Jesse Jackson Jr. leaves after a divorce court hearing in Chicago and meeting with the media March 21, 2017. He was represented by Brendan Hammer, right. (Nancy Stone / Chicago Tribune)
Former U.S. Rep. Jesse Jackson Jr. and his estranged wife and fellow ex-con, former Chicago Ald. Sandi Jackson, are $1.8 million in debt, the onetime congressman said Tuesday.
But Jackson, who is living on around $138,400 a year in federal workers’ compensation and Social Security Disability Insurance following his diagnosis with bipolar disorder and depression, said that he does not know when he will be able to get a job and that the couple will have to sell the Washington, D.C., house where Sandi lives in order to pay their lawyers.
The former congressman, 52, was speaking outside court after a routine hearing in his bitter divorce. Hearings in both Chicago, where Jackson wants the case heard, and D.C., where Sandi prefers it be fought, were held Tuesday.
"We’re about $1.8 million in debt," he told reporters after the hearing in downtown Chicago’s Daley Center. With attorneys to pay and mortgages to cover, "The largest asset that we presently have to satisfy that obligation is the (house) in Washington. And it has to be disposed of.
"My children and I survive presently on a (disability) check," he added. "It just doesn’t all equal what it should be to pan out, given our limited income. … Something has to give."
Both the Jacksons have been unemployed since serving federal prison time after Jackson looted his campaign fund to spend on luxuries including vacations, furs, celebrity memorabilia and other goods, and Sandi failed to declare much of the haul on her taxes. They own three properties: the home in South Shore where Jackson lives and a house and condo in D.C.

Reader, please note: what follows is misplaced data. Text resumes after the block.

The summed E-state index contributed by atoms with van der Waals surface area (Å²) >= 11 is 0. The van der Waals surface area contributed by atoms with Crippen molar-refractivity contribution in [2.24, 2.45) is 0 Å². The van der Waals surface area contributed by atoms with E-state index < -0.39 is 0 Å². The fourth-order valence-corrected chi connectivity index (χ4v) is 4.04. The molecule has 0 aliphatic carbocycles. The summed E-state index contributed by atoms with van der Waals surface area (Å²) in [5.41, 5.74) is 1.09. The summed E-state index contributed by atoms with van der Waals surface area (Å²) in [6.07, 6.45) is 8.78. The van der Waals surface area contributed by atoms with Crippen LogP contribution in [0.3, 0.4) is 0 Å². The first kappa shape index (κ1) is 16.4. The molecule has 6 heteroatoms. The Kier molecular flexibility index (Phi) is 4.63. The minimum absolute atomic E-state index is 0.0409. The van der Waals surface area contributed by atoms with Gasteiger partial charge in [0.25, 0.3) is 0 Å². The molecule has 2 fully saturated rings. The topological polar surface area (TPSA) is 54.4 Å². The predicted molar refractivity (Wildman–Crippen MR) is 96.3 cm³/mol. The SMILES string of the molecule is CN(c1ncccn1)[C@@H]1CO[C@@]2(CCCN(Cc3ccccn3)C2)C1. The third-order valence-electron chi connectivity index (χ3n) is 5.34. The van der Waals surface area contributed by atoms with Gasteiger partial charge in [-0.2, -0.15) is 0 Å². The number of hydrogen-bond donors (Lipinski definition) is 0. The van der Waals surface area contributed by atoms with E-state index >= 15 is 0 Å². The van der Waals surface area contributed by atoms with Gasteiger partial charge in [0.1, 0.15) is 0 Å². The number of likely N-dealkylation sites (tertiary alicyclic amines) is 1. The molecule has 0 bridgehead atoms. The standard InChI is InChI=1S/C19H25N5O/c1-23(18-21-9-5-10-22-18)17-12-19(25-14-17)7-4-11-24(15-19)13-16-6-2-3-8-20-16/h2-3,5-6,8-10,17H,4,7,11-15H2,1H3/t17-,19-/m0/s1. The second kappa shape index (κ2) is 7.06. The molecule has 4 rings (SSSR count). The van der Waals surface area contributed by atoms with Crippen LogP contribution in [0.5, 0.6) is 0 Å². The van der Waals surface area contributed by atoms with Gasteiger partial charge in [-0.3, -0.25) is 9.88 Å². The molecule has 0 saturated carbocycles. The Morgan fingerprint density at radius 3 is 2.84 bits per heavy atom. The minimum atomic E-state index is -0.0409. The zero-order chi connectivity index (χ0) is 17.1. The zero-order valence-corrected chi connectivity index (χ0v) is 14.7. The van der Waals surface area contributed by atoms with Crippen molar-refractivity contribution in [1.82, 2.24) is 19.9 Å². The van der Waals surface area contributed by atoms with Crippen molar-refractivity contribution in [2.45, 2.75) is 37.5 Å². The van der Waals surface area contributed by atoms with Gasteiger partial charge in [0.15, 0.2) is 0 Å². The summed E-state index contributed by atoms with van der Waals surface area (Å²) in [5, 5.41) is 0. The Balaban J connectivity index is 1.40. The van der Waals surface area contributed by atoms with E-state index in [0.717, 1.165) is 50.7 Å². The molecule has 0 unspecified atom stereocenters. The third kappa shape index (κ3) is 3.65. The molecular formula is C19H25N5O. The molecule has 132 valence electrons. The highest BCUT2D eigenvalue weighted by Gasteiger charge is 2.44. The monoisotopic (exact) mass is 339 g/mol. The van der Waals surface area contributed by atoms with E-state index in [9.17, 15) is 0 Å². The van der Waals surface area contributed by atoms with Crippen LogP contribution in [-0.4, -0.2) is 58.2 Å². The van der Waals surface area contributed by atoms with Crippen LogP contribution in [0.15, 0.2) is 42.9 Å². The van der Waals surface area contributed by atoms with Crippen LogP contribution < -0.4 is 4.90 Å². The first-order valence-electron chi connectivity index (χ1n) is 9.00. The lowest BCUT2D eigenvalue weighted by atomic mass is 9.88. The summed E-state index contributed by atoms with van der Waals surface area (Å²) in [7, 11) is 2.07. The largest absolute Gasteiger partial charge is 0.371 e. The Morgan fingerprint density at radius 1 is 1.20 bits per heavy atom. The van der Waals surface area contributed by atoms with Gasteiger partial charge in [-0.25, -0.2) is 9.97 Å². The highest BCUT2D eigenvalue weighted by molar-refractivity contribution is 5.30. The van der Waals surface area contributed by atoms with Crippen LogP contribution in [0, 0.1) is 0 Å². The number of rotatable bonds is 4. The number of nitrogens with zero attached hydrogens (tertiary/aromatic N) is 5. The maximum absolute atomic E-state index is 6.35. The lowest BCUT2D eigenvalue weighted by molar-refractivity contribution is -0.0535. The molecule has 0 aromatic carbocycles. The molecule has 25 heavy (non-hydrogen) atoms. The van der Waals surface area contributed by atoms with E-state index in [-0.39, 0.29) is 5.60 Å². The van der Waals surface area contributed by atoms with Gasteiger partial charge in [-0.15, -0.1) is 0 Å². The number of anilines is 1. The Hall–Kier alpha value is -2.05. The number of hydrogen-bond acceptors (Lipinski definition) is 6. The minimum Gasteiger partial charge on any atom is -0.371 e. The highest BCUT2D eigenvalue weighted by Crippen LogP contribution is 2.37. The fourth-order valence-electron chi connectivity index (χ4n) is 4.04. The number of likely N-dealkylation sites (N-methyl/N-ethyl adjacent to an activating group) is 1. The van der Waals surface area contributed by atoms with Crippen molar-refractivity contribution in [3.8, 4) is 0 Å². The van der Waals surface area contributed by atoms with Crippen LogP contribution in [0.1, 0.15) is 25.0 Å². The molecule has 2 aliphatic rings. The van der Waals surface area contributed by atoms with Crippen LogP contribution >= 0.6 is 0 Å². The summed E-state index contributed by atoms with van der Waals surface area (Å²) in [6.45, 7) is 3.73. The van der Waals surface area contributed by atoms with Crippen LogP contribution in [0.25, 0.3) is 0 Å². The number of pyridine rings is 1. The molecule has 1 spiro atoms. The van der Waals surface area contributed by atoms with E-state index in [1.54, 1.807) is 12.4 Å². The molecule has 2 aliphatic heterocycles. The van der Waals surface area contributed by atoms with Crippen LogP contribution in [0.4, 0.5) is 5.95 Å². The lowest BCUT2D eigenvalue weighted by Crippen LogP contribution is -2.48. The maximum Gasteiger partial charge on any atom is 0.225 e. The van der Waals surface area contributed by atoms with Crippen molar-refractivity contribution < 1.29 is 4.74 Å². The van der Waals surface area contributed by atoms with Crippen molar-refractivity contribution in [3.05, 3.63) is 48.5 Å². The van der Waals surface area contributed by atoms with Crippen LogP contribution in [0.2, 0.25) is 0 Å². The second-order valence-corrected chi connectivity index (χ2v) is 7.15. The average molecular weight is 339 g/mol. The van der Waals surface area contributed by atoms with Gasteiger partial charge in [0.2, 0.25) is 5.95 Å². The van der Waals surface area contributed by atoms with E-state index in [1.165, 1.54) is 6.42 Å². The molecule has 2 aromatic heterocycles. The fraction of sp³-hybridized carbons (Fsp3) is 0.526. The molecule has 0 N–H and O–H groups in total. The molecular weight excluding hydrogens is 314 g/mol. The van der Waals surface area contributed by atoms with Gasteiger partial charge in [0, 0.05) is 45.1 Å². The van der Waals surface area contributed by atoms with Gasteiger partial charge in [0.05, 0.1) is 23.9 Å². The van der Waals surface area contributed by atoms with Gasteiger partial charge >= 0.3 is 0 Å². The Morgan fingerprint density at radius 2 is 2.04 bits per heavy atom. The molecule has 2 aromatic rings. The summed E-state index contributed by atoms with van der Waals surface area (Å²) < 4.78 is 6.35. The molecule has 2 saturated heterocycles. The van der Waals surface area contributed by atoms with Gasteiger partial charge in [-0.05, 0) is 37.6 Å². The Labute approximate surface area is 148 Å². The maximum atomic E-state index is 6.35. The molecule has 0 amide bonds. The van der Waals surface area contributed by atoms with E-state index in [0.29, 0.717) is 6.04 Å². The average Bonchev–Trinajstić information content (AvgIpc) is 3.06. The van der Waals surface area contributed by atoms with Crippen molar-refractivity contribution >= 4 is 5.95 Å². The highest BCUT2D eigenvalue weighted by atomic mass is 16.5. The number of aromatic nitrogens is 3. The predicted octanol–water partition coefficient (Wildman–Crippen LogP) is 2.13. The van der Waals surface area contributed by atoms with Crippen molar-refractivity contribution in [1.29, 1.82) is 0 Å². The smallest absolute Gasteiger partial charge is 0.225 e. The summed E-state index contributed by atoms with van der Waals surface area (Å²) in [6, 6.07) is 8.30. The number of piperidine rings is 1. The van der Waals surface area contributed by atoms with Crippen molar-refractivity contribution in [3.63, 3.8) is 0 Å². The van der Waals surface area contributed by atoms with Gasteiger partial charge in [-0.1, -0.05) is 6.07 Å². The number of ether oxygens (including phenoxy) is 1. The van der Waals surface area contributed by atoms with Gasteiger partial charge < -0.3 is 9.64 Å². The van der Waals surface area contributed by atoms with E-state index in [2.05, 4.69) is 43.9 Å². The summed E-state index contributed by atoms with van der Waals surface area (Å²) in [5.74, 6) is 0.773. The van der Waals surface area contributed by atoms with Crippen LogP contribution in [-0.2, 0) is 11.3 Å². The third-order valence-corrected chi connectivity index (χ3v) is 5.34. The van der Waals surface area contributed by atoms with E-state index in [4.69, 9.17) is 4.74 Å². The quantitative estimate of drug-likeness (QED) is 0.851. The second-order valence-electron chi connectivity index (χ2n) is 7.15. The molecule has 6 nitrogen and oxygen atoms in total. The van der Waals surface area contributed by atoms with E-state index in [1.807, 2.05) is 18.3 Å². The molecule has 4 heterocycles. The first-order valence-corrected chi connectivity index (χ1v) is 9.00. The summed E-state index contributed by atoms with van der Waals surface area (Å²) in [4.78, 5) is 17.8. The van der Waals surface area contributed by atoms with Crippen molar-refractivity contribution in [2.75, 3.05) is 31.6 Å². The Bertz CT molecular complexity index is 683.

But Jackson said that Sandi does not want to sell the D.C. house and that the couple’s "emotionally draining" divorce prevented him from finding work. "I’d love to work," he said. "I’m doing everything I can under the circumstances to," he added, joking that he was "thinking about being a divorce lawyer."
More seriously, he said he would do whatever it takes to educate his 17-year-old daughter and 13-year-old son. "If it (requires me to do) the thing I did in prison: cleaning bathrooms, mopping floors, becoming a street sweeper or any other job in society that is available to me, I’m putting my daughter and my son through college," he said.
"This could have been settled out of the view of the press a long time ago, but Sandra will not return to Chicago," Jackson said. "She’s made it clear to me, she’s made it clear to members of the family and our children that she will never return to Chicago ever again."
The former congressman also snapped cellphone photographs of the media during his impromptu news conference, telling reporters he would post them on his Facebook page, where he often posts about his campaign to grant pardons to convicted felons who have served their time, such as himself, as well as lighter posts about his favorite entertainers.
Sandi had little to say after attending the D.C. hearing, which her husband attended via phone. "I’ve had better days," she said as she left the courtroom.
But her lawyer Chandra Walker Holloway charged that Jackson’s strategy was to "stall" the case so his estranged wife feels the need to settle or accept terms that are not "fair and reasonable."
The strategy is to "delay, delay, delay," Holloway said.